By John Byron, The Bonefish Beginner
Tons of great advice out there on how to cast a fly rod. Tons more on how to catch bonefish.
These two streams of good information come together in the universal charge you read over and over again: hey dummy, practice your casting!
These days, travel dead, lodges closed, bonefishing a hope for the future, practicing is good therapy and a great opportunity to be a lot more ready when things do open up again.
Yes it’s true, sometimes you need all the range you can get, heroic throws to the edge of your best abilities. Sometimes too it’s not a cast at all, just a quick flick to put the fly 15 feet from the boat where a fish snuck up on you.
But what should be the goal of your casting practice to tune you best for the majority of shots?
I say it’s fifty feet. An honest fifty feet from the reel to the fly where it lands on the water.
Mark your flyline with a Sharpie at fifty feet, leader included, and leave the rest of the line on the reel when you’re practicing. Hone your casting and aim your practicing to reliably cast fifty feet — all conditions, all directions, all winds. Get good at fifty feet and you’ll catch more bonefish.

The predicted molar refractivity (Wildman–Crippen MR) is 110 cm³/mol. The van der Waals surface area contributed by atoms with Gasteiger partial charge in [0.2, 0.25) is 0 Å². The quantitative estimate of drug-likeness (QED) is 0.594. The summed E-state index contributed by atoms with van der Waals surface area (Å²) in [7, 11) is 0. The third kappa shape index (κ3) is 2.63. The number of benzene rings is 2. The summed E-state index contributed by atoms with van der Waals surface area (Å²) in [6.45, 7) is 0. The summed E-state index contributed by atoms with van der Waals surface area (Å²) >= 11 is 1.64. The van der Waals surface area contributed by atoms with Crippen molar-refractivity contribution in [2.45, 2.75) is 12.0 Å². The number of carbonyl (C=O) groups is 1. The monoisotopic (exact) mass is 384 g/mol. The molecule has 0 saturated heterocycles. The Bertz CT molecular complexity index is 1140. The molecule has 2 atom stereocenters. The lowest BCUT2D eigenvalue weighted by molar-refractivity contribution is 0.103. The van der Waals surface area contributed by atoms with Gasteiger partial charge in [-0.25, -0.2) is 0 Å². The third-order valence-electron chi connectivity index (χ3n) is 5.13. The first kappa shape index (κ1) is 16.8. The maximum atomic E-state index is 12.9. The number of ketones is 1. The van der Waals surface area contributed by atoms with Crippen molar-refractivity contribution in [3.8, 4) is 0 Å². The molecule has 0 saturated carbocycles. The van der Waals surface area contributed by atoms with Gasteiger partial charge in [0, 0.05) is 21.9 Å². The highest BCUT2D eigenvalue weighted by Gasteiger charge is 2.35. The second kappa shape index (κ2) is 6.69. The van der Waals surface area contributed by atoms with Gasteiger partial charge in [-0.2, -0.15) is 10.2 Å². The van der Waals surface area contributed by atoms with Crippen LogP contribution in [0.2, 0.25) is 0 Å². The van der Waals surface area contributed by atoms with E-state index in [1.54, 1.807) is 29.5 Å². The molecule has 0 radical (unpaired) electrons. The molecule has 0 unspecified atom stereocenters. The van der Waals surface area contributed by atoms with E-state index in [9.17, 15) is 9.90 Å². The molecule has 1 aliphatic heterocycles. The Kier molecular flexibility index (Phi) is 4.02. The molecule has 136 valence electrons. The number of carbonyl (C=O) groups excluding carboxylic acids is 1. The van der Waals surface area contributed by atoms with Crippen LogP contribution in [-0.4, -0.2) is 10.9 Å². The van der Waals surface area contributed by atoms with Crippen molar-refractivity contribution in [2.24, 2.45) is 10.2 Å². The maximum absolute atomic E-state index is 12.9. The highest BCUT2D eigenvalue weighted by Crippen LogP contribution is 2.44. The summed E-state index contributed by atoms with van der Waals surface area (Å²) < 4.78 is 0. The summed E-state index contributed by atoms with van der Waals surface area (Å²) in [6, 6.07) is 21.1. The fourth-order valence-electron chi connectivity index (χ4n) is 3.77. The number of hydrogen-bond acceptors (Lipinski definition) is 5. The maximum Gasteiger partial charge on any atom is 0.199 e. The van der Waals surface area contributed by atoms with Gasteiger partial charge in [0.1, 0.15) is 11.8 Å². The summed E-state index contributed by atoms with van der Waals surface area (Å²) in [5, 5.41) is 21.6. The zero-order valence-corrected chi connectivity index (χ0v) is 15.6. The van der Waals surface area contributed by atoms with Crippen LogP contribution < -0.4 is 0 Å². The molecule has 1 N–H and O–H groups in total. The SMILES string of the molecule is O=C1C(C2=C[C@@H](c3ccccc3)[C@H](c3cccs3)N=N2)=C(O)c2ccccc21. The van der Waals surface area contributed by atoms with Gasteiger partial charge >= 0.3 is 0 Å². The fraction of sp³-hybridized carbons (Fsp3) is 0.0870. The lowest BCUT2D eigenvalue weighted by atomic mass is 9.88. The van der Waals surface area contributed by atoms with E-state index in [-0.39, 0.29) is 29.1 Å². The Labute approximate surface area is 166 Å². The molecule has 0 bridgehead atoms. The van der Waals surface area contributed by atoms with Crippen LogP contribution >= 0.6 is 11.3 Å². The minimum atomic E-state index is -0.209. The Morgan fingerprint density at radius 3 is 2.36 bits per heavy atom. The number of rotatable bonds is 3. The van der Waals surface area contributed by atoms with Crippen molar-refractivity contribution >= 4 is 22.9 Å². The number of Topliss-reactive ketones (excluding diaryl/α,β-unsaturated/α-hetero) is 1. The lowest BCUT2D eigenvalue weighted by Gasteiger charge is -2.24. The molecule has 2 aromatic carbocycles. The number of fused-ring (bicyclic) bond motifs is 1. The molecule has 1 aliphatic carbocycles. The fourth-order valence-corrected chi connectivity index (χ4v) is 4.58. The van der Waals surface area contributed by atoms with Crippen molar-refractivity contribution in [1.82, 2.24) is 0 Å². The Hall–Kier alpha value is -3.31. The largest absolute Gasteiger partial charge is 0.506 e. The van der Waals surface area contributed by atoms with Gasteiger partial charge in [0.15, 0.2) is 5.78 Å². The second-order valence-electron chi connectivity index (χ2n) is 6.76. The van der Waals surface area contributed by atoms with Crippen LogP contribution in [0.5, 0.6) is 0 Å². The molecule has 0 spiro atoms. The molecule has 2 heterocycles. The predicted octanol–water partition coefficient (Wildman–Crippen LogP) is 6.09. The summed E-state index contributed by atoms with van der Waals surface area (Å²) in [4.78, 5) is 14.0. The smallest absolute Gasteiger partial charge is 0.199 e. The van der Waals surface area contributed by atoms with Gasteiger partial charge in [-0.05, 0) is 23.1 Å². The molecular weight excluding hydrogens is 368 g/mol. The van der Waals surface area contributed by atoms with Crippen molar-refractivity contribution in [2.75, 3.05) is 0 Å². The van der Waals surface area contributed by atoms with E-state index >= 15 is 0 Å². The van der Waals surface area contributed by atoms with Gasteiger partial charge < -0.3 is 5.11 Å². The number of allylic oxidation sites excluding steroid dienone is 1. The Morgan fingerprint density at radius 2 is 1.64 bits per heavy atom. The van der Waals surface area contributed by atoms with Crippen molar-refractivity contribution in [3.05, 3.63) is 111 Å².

Yes, there are guides who’ll say you’ve gotta be good at everything. The answer is … give me as much time on the water as you get and I will be.
The rest of us? Let’s work on what gives us the best shot without all those years’ experience. That’s skill at fifty feet.
If you keep the practice range to fifty feet and ease off the long throws, you’ll gain the abilities you need most of your time on the water. Tighten the loops, land the fly softer, end the wind knots, get really comfortable with your gear.
Probably better at the occasional long shot too. And less prone to attacks of bonefish fever … hey, you’ve done this many many times in practice. Relax. Just do it again.
Earlier this year Frank Catino, a great guide of long standing (Orvis once marketed Catino Bonefish and Tarpon Reels), Frank said something to me that made a ton of good sense as we fished out of South Caicos:
“You only need to cast about fifty feet most of the time. If the fish are farther out, wait till they come to you.”
I tried it, it worked, maybe a couple longer shots and I took them, but the bulk of everything we did was fifty feet or less.
Fifty feet, all directions, all winds.
Master the fifty-foot cast. Practice it until you own that range. You’ll catch more bonefish and be a lot more comfortable doing it.
John Byron lives in Cocoa Beach FL. He’s been fly fishing since he was ten.Gink & Gasoline www.ginkandgasoline.com firstname.lastname@example.org Sign Up For Our Weekly Newsletter!